Personal config files

Save your ssh config file to ~/.ssh/config

Example

~/.ssh/config
Host testbed1
	User someuser
	Hostname testbed01.el.eee.intern
	ProxyCommand /usr/local/bin/connect -S gw-ext.enterpriselab.ch %h %p
	ServerAliveInterval=15

Host testbed2
	User someuser
	Hostname testbed02.el.eee.intern
	ProxyCommand /usr/local/bin/connect -S gw-ext.enterpriselab.ch %h %p
	ServerAliveInterval=15

Host testbed3
	User someuser
	Hostname testbed03.el.eee.intern
	ProxyCommand /usr/local/bin/connect -S gw-ext.enterpriselab.ch %h %p
	ServerAliveInterval=15

The following command

$ ssh testbed1

will now do the same as

$ ssh -o ProxyCommand="/usr/local/bin/connect -S gw-ext.enterpriselab.ch %h %p" -o ServerAliveInterval=15 someuser@testbed01.el.eee.intern

ATTENTION: Linux users (debian/ubuntu/kubuntu). If you installed the connect-proxy module from the repositorys, your connect binary is located @ /usr/bin/connect

Use authorized_keys file

With authorized key files, you can connect a resource without typing each time your passwords, using a private/public key authentication method. Note that you have to protect your private key from getting available to other people. You can protect it with a passphrase. If you use a passphrase, the key will not be useable unless you type it to make it available to OpenSSH. So this is not helpful if you want ssh to run unattended for some reason. But, on the other hand, it means that someone with temporary access to your account can't just make a copy of the private key file and then use it subsequently.

Creating the key pair

Your key pair is created in .ssh, filename (private key) and filename.pub (public key)

 $ cd .ssh
 $ ssh-keygen -f filename -t rsa

if you want to protect it with a passphrase, type when you're prompted, otherwise just press "enter" twice.

Setting up an authorized_keys file

Once you've created your key pair, you can insert the public half of it into your authorized_keys file on remote computer. A client on computer that knows the private key can then authenticate to your account on the remote computer.

So, on the machine you want to log into, you should add a line to your ~/.ssh/authorized_keys file that contains exactly the single line that was created in the filename.pub file (for whatever choice of "filename" you made).

Login using private key

Use

 $ ssh -i ~/.ssh/filename username@host.domain

You'll be logged in.

Store passphrase for keys

Public key authentication is great, but it is unhandly to always enter the passphrase. Using ssh-agent, this passphrase can be cache in memory.

Add the following section to your .bashrc

# ssh-agent to store keyphrase
SSH_ENV="$HOME/.ssh/environment-`hostname`.`domainname`"

function start_agent {
     echo "Initialising new SSH agent..."
     /usr/bin/ssh-agent | sed 's/^echo/#echo/' > "${SSH_ENV}"
     chmod 600 "${SSH_ENV}"
     . "${SSH_ENV}" > /dev/null
     /usr/bin/ssh-add
}

# Source SSH settings, if applicable
if [ -f "${SSH_ENV}" ]
then
        . "${SSH_ENV}" > /dev/null
        ps -ef | grep ${SSH_AGENT_PID} | grep ssh-agent$ > /dev/null || start_agent
else
        start_agent
fi

Server Settings

Avoid root login

Edit /etc/ssh/sshd_config and change

PermitRootLogin no

SCP

scp is the copy programm of ssh. Here few cases how to use scp

copy a local file to an remote server through a prroxy host

$ scp -o "ProxyCommand  PATH-TO-CONNECT/connect  -S SOCKS-PROXY-HOST  %h  %p" LOCAL-FILE-TO-BE-COPY   REMOTE-HOST:DESTINATION-PATH/[FILE-NAME]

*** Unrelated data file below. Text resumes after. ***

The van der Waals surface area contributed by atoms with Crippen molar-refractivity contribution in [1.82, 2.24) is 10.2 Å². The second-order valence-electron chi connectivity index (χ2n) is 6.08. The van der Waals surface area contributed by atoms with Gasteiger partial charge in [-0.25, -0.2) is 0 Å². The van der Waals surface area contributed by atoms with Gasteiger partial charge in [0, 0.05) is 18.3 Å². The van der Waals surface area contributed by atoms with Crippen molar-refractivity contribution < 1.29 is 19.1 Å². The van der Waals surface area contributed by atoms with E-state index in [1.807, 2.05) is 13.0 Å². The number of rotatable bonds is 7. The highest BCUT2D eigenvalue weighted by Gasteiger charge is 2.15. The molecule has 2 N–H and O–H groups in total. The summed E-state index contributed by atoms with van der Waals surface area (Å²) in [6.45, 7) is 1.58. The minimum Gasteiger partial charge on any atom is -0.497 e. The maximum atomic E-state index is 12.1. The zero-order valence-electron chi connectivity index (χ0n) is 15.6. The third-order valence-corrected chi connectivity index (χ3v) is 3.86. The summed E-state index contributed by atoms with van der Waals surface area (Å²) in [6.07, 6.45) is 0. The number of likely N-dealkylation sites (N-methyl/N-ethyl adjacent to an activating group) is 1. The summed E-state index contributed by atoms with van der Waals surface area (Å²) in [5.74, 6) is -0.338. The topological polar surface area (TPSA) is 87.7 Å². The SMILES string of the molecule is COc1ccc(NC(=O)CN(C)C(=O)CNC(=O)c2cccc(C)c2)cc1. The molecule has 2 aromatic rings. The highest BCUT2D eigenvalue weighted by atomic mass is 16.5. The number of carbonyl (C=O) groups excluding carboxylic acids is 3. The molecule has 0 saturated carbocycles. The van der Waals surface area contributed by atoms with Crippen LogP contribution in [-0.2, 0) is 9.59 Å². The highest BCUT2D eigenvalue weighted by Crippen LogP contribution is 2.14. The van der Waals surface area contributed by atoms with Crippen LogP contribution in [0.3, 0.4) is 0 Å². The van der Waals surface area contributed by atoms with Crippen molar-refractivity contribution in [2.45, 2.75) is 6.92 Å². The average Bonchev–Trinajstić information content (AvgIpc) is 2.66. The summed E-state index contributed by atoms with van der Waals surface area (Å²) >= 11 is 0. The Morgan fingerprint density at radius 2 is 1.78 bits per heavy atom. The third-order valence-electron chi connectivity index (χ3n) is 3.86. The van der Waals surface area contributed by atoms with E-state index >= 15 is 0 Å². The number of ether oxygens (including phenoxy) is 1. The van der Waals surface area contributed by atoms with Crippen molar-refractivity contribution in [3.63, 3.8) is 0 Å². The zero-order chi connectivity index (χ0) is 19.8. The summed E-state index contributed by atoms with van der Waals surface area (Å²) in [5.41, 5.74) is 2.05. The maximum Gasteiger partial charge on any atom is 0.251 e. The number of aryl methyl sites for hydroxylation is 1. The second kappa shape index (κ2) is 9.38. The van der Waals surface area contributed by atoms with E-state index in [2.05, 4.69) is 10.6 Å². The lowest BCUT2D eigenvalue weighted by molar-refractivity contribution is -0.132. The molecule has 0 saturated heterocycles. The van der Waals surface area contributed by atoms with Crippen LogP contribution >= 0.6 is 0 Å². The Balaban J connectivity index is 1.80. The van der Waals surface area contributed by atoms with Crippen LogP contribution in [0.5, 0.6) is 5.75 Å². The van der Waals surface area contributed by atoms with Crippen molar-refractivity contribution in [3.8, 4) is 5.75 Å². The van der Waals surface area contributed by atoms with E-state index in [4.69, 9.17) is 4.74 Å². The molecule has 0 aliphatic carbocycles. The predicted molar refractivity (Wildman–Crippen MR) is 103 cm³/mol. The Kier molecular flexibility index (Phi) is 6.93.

SSHFS

Linux

You need fuse and sshfs. If fuse is not loaded:

modprobe fuse

If sshfs is not installed (on Debian):

sudo apt-get install sshfs

Mount your share with

sshfs <USERNAME>@<HOSTNAME>:<SERVER-PATH> <LOCAL-MOUNT-POINT>

Windows 7 x64

You'll need Dokan LGPL Fuse implementation for Windows: Dokan Website

  • Download and install Microsoft Visual C plus plus 2008 SP1 Redistributable Package Download Link or 2005 SP1 R. P. Download Link
  • Download and install Dokan library 0.5.*
  • Download and install Dokan SSHFS
  • Download this file and replace DokanSSHFS.exe and DokanNET.dll with the downloaded version
  • Run Dokan SSHFS

Mac OSX

Package install (simple)

If you don't know mac port, and need a simple way to install sshfs with GUI support, follow these steps.

  • Download osxfuse here
  • Install osxfuse (also install fuse compability layer, you can configure this during the installation)
  • Download macfusion here
  • Drag and drop the macfusion app to you Application folder
  • Open and configure macfusion with these settings:
    • Host: testbed03.el.eee.intern
    • User Name: Your Enterprise Lab user name
    • Password: Your Enterprise Lab password
    • Path: /home/username Replace username with your usename from above
  • Mount your sshfs drive (click on mount in the macfusion application)

Port install (advanced)

If you already have mac port installed (or want to install mac ports as described here) and are familiar with it, follow these steps. ATTENTION, you will have no GUI to mount your sshfs mountpoints, if you need a GUI, follow the steps which are described in this document at section Package install (simple)

  • Open a terminal
  • Install sshfs
sudo port install sshfs
  • Mount your sshfs drive
sshfs <username>@testbed03.el.eee.intern:/home/<username> /local/mount/point -oauto_cache,reconnect,volname=elhome

Replace <username> and /local/mount/point with appropriate values

ssh Tips

Enforcement of password authentication:

$ ssh -l <loginname> -o pubkeyauthentication=no <hostname>

or if the servers sshd_conf has keyboard interactive (using PAM)

$ ssh -o PreferredAuthentications=keyboard-interactive -o PubkeyAuthentication=no -l <login> <hostname>  

Links

public/tools/ssh.txt · Last modified: 2018-06-05T21:17+0200 by zwp